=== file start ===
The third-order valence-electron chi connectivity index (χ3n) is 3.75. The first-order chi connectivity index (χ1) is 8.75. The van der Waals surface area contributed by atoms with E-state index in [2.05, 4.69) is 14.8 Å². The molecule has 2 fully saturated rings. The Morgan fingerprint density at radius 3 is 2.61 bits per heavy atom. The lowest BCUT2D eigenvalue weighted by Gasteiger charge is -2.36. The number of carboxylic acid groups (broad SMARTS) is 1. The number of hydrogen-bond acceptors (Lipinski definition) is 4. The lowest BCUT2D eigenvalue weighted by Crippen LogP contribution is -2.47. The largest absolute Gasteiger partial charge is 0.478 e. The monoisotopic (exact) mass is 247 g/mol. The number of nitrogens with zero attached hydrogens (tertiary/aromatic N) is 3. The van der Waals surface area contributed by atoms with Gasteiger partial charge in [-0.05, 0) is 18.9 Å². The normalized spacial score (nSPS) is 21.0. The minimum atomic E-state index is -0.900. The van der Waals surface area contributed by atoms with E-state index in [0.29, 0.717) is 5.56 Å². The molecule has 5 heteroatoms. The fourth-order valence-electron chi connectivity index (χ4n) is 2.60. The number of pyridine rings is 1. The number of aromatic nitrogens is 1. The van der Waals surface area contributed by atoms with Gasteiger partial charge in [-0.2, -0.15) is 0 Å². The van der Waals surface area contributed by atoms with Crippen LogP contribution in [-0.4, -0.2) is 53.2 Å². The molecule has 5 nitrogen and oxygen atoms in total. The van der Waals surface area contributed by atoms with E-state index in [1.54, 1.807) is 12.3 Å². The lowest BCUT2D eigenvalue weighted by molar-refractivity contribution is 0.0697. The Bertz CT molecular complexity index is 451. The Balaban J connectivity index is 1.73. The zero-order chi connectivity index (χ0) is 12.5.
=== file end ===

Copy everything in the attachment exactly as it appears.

The third-order valence-electron chi connectivity index (χ3n) is 3.75. The first-order chi connectivity index (χ1) is 8.75. The van der Waals surface area contributed by atoms with E-state index in [2.05, 4.69) is 14.8 Å². The molecule has 2 fully saturated rings. The Morgan fingerprint density at radius 3 is 2.61 bits per heavy atom. The lowest BCUT2D eigenvalue weighted by Gasteiger charge is -2.36. The number of carboxylic acid groups (broad SMARTS) is 1. The number of hydrogen-bond acceptors (Lipinski definition) is 4. The lowest BCUT2D eigenvalue weighted by Crippen LogP contribution is -2.47. The largest absolute Gasteiger partial charge is 0.478 e. The monoisotopic (exact) mass is 247 g/mol. The number of nitrogens with zero attached hydrogens (tertiary/aromatic N) is 3. The van der Waals surface area contributed by atoms with Gasteiger partial charge in [-0.05, 0) is 18.9 Å². The normalized spacial score (nSPS) is 21.0. The minimum atomic E-state index is -0.900. The van der Waals surface area contributed by atoms with E-state index in [0.29, 0.717) is 5.56 Å². The molecule has 5 heteroatoms. The fourth-order valence-electron chi connectivity index (χ4n) is 2.60. The number of pyridine rings is 1. The number of aromatic nitrogens is 1. The van der Waals surface area contributed by atoms with Gasteiger partial charge in [-0.2, -0.15) is 0 Å². The van der Waals surface area contributed by atoms with Crippen LogP contribution in [-0.4, -0.2) is 53.2 Å². The molecule has 5 nitrogen and oxygen atoms in total. The van der Waals surface area contributed by atoms with E-state index in [1.54, 1.807) is 12.3 Å². The lowest BCUT2D eigenvalue weighted by molar-refractivity contribution is 0.0697. The Bertz CT molecular complexity index is 451. The Balaban J connectivity index is 1.73. The zero-order chi connectivity index (χ0) is 12.5.